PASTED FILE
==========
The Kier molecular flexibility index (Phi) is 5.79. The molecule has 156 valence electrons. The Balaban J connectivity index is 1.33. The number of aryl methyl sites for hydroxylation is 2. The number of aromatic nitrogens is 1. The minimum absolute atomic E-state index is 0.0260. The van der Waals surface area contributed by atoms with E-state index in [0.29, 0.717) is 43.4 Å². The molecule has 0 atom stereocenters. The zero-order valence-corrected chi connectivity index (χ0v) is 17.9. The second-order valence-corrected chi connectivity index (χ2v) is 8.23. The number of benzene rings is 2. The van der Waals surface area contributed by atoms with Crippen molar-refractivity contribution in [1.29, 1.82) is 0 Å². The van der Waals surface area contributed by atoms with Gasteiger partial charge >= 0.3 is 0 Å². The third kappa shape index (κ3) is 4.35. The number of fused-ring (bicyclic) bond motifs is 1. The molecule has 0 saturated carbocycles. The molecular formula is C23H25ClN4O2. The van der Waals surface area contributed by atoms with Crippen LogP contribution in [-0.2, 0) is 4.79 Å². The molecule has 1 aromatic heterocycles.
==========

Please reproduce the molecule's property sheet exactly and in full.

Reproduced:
The Kier molecular flexibility index (Phi) is 5.79. The molecule has 156 valence electrons. The Balaban J connectivity index is 1.33. The number of aryl methyl sites for hydroxylation is 2. The number of aromatic nitrogens is 1. The minimum absolute atomic E-state index is 0.0260. The van der Waals surface area contributed by atoms with E-state index in [0.29, 0.717) is 43.4 Å². The molecule has 0 atom stereocenters. The zero-order valence-corrected chi connectivity index (χ0v) is 17.9. The second-order valence-corrected chi connectivity index (χ2v) is 8.23. The number of benzene rings is 2. The van der Waals surface area contributed by atoms with Crippen molar-refractivity contribution in [1.29, 1.82) is 0 Å². The van der Waals surface area contributed by atoms with Gasteiger partial charge >= 0.3 is 0 Å². The third kappa shape index (κ3) is 4.35. The number of fused-ring (bicyclic) bond motifs is 1. The molecule has 0 saturated carbocycles. The molecular formula is C23H25ClN4O2. The van der Waals surface area contributed by atoms with Crippen LogP contribution in [-0.2, 0) is 4.79 Å². The molecule has 1 aromatic heterocycles.